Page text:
SPRING will provide EUR350 million of support in 2011 and 2012, using the 'more for more' principle. This means that the more a country progresses in its democratic reforms and institutional building, the more support it can expect. It is expected that initial support will go to Tunisia, Egypt, Jordan and Morocco.

Stefan Füle, Commissioner for Enlargement and European Neighbourhood Policy, said: "These decisions prove our strong commitment to our neighbouring partners. Through job creation, improved living conditions, university partnerships and promoting a stronger voice for civil society, this support demonstrates Europe's full engagement in ensuring the desired transition to democracy in the region."

Currently the Erasmus Mundus II (2009-13) programme - the EU's flagship higher education initiative - provides support to universities that wish to implement joint postgraduate degrees or set up partnerships between universities from Europe and targeted partner countries.

It also supports individual students, researchers and university staff who wish to spend a study or research or teaching period in the context of one of these joint programmes or cooperation partnerships. And it supports any organisation active in the field of higher education that wishes to develop projects aiming at improving the attractiveness, profile, visibility and image of European higher education worldwide.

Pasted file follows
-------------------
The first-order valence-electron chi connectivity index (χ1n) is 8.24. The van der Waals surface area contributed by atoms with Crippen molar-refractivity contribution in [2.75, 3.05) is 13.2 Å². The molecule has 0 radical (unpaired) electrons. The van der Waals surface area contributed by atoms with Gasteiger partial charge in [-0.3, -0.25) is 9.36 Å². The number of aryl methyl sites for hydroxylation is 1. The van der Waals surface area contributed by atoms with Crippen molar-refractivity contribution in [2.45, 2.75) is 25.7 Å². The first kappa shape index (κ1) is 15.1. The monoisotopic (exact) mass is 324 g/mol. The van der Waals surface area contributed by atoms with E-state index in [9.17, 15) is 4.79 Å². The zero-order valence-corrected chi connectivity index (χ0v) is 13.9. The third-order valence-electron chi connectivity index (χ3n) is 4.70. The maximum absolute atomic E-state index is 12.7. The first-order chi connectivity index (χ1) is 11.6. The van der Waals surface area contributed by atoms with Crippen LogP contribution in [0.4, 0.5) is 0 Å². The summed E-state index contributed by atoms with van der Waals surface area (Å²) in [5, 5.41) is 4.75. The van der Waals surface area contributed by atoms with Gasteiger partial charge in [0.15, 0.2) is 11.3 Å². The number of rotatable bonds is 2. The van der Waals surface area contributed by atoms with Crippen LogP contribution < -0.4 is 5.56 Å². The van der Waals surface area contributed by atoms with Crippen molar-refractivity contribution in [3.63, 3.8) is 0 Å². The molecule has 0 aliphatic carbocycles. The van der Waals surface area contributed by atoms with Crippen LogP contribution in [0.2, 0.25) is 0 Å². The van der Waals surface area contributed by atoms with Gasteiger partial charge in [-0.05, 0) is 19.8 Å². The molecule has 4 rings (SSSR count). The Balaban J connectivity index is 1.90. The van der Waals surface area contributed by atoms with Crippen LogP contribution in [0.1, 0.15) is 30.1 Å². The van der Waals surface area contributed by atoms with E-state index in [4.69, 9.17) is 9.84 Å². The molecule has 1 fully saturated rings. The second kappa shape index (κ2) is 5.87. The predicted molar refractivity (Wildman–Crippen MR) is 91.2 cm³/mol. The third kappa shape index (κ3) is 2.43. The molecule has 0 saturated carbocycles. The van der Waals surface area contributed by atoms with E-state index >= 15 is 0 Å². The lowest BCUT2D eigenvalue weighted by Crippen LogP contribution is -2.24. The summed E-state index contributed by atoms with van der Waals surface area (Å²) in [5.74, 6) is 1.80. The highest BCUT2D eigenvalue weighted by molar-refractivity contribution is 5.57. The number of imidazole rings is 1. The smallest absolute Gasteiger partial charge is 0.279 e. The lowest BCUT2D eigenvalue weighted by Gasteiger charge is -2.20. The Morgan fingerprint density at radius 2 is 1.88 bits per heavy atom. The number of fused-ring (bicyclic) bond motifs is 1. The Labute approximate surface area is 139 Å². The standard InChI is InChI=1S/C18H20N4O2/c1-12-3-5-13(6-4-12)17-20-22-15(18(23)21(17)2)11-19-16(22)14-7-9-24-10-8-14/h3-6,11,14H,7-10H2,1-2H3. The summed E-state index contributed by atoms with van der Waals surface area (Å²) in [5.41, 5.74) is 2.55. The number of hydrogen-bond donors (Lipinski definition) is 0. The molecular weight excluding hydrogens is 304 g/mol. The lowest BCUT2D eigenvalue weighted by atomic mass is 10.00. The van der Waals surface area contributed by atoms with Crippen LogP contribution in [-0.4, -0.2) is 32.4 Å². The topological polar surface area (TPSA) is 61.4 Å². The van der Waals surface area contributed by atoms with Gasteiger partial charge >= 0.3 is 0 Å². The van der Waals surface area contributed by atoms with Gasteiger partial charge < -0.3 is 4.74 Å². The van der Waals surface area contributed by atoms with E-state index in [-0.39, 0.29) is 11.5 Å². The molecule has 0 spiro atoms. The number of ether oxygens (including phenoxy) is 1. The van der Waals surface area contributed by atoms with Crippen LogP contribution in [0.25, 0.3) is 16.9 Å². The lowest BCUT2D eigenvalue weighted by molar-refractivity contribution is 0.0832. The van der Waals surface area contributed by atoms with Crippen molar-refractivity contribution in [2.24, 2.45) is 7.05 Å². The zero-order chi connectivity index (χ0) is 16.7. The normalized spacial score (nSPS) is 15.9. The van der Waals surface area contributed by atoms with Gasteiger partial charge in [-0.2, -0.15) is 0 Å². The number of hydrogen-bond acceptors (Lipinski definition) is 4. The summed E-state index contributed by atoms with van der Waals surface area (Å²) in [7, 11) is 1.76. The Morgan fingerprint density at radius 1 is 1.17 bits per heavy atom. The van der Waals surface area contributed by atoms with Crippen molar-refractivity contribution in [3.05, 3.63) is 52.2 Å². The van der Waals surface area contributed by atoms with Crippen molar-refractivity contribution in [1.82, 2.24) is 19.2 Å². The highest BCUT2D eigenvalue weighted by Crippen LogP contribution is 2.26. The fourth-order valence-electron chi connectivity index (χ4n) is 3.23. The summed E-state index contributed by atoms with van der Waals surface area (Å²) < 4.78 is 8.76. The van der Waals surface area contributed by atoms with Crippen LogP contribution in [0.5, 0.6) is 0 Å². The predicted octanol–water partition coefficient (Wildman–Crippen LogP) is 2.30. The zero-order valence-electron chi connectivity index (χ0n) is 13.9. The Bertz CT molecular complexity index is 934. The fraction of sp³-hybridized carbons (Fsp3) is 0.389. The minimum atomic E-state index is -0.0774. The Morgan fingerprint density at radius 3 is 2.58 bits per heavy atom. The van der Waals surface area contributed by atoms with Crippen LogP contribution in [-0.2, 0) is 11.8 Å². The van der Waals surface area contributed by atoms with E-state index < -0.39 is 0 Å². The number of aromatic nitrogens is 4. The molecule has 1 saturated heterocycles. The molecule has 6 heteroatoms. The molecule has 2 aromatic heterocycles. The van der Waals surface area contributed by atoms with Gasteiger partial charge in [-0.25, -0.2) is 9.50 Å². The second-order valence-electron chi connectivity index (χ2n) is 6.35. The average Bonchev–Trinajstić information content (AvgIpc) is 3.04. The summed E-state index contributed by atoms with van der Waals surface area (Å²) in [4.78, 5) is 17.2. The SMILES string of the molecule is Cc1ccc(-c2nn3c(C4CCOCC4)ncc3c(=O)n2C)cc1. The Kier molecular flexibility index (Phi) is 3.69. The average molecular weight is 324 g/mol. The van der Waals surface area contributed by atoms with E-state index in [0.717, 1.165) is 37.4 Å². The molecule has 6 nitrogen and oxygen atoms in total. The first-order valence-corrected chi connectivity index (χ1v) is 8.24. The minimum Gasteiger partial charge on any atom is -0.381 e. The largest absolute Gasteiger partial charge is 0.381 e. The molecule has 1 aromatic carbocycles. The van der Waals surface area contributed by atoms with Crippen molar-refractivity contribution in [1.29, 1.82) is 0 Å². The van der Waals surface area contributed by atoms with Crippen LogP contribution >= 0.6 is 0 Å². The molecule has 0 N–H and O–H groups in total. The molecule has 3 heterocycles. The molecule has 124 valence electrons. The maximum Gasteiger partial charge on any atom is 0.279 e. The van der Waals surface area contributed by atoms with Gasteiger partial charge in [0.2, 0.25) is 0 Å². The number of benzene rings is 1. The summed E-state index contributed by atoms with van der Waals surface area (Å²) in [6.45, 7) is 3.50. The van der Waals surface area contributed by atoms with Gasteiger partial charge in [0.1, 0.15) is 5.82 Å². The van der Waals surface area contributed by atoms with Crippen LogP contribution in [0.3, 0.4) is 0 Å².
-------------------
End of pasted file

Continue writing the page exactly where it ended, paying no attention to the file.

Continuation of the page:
Erasmus Mundus II (Action 2 Partnerships, Strand 1) seeks to extend the best practices of the internal Erasmus Programme to ENP regions, and to expand mobility opportunities to include all levels of higher education.

The programme supports the establishment of cooperation partnerships between European universities and those in neighbourhood countries.

Scholarships of various lengths can be awarded to interested students and the exchange programme is open to undergraduate, postgraduate, doctoral and post-doctoral students from partner countries, and will allow for student and teaching staff exchanges. Since 2007, more than 4,000 students from Neighbourhood countries and Russia have benefited from this exchange programme.

According to Cecile Hoareau, a researcher at the Center for Studies in Higher Education at the University of California, Berkeley, Erasmus is tipped to increase by 71% in the 2014-20 budget, making education the area with the highest budget increase, as University World News reported last weekend.

This budget would double the number of European young people, students and academics involved in mobility programmes from 400,000 to 700,000-800,000 each year.

Allan Päll, Chairperson of the European Students' Union, welcomed the EC's decision to support higher education and democratic development in the Arab region. He said: "Students and youth have led the Arab Spring, now it is crucial to sustain their hope."

But he feared that Erasmus Mundus would be too "elite driven" and too focused on the "attractiveness of Europe", which could contribute to brain drain. He said: "The emphasis is more about trying to attract students from the south to study in Europe rather than being based on reciprocity as is the case with the regular Erasmus scheme in which students are involved in international exchanges for part of their course."